The Land Revenue Act is 50 years old. The Registration Act is more than a 100 years old. And there are 1.3 million cases pending with Punjab’s district judiciary (a very large number pertains to land disputes). The backlog at the Supreme Court stands at 30,970 cases.
Leaders must be judged on three counts: intention, capacity and delivery. Punjab has a population of 101 million spread over 205,344 square kilometres. Punjab has had a manual, paper-based land records system whereby land rights have long been insecure, resulting in a large number of land disputes and an unhealthy investment climate.
Shahbaz Sharif’s answer to insecure land rights, a high number of land disputes and an unhealthy investment climate is the Punjab government’s Land Revenue Management and Information System (LRMIS). Under the LRMIS, the manual, paper-based land record system is being “transformed into a computerised database”.
The LRMIS is being financed by the World Bank and land record service centres have already become operational in more than 140 tehsils and sub-tehsils. Land records have already been computerised in more than 30 districts and close to 100 service centres have been linked online.
The LRMIS maintains a Register of Haqdaran-e-Zameen and every right-holder can, after paying a fee of a few hundred rupees, obtain a Fard-e-Malkiat in less than an hour. Naqsha-Araazi (Google mapping) of Lahore, Lodhran and Hafizabad has already been completed. Arazi Record Centers are open from 8am to 8pm and, on average, are issuing 150,000 fards a month.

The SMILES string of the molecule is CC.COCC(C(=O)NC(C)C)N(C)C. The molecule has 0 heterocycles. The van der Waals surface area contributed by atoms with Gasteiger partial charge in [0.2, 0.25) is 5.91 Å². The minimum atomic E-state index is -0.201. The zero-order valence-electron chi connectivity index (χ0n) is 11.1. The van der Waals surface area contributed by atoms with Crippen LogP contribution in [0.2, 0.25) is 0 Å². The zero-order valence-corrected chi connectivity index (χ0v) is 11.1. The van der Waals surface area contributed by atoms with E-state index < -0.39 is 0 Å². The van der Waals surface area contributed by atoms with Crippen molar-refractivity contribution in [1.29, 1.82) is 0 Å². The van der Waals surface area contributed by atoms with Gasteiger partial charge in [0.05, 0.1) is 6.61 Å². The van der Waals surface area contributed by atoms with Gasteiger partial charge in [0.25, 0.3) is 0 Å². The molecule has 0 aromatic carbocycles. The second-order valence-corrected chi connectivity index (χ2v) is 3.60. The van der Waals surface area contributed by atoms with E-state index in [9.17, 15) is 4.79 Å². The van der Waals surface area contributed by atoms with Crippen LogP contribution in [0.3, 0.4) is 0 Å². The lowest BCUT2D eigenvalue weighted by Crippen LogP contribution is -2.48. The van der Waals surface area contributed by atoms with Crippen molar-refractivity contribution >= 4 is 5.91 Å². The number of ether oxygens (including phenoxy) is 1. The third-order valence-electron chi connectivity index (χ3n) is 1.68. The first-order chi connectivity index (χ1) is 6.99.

Punjab’s land culture has long been about the patwar culture. No more. Punjab’s revenue department has long been a symbol of rampant corruption. No more. The LRMIS is on its way to end Punjab’s patwar culture. The LRMIS is on its way to eradicate corruption from the revenue department. This is the use of technology to improve service delivery. This is the use of technology to improve governance.
Next is the Citizen Feedback Monitoring Program (CFMP). Once again, the initiative involves the use of technology by the government of Punjab to improve service delivery and curb corruption. Government services which have been covered so far include dialysis and emergency cases from the health department, domicile from the revenue department, character certificates and driving licences from the police department and property registration from the LRMIS.
This is how the CFMP works: A citizen visits any of the services covered. The citizen receives a recorded call in the voice of the chief minister. The recorded call is then followed by an SMS that seeks feedback from the citizen. A typical SMS states: “Dear citizen, did you experience any corruption when obtaining your driving licence yesterday in Lahore?”
In addition, monthly reports are generated and sent to the DCOs of all 36 districts. All the negative feedback is then used by CM Shahbaz Sharif and his team to achieve two things: improve service delivery and curb corruption.
According to the Sussex Centre for the Study of Corruption at the University of Sussex, “to fight corruption, Beijing should look to Pakistan…and that the citizens should be empowered so that they could report bribery”.
If and when governments are willing to improve service delivery and curb petty corruption, technology already exists – technology that can help and technology that can assist. A willing government is the only prerequisite.
The writer is a columnist based in Islamabad.
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